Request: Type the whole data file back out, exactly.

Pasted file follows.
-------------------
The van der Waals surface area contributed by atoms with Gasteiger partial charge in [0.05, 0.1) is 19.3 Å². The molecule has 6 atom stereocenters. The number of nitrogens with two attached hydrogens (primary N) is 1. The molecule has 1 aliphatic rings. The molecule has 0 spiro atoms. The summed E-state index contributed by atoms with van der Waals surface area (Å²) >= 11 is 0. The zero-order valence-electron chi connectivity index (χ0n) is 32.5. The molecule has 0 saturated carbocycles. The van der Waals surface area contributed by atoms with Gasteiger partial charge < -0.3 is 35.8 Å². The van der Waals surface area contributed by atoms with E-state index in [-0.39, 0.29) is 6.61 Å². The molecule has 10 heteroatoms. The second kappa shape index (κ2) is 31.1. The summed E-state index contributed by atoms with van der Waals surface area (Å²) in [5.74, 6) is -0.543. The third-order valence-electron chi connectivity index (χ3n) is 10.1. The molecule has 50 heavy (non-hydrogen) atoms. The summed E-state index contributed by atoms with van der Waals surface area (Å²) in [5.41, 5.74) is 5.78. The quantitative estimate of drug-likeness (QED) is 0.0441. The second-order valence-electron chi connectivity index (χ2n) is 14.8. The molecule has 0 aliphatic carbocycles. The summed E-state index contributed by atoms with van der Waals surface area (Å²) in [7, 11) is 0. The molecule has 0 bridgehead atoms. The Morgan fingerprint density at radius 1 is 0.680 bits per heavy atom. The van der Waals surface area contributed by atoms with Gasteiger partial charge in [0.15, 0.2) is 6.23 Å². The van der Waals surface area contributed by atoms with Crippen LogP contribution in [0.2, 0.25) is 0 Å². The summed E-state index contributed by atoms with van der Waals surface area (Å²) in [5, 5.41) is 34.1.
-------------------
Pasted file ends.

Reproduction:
The van der Waals surface area contributed by atoms with Gasteiger partial charge in [0.05, 0.1) is 19.3 Å². The molecule has 6 atom stereocenters. The number of nitrogens with two attached hydrogens (primary N) is 1. The molecule has 1 aliphatic rings. The molecule has 0 spiro atoms. The summed E-state index contributed by atoms with van der Waals surface area (Å²) >= 11 is 0. The zero-order valence-electron chi connectivity index (χ0n) is 32.5. The molecule has 0 saturated carbocycles. The van der Waals surface area contributed by atoms with Gasteiger partial charge < -0.3 is 35.8 Å². The van der Waals surface area contributed by atoms with E-state index in [-0.39, 0.29) is 6.61 Å². The molecule has 10 heteroatoms. The second kappa shape index (κ2) is 31.1. The summed E-state index contributed by atoms with van der Waals surface area (Å²) in [5.74, 6) is -0.543. The third-order valence-electron chi connectivity index (χ3n) is 10.1. The molecule has 50 heavy (non-hydrogen) atoms. The summed E-state index contributed by atoms with van der Waals surface area (Å²) in [5.41, 5.74) is 5.78. The quantitative estimate of drug-likeness (QED) is 0.0441. The second-order valence-electron chi connectivity index (χ2n) is 14.8. The molecule has 0 aliphatic carbocycles. The summed E-state index contributed by atoms with van der Waals surface area (Å²) in [7, 11) is 0. The molecule has 0 bridgehead atoms. The Morgan fingerprint density at radius 1 is 0.680 bits per heavy atom. The van der Waals surface area contributed by atoms with Gasteiger partial charge in [0.15, 0.2) is 6.23 Å². The van der Waals surface area contributed by atoms with Crippen LogP contribution in [0.2, 0.25) is 0 Å². The summed E-state index contributed by atoms with van der Waals surface area (Å²) in [5, 5.41) is 34.1.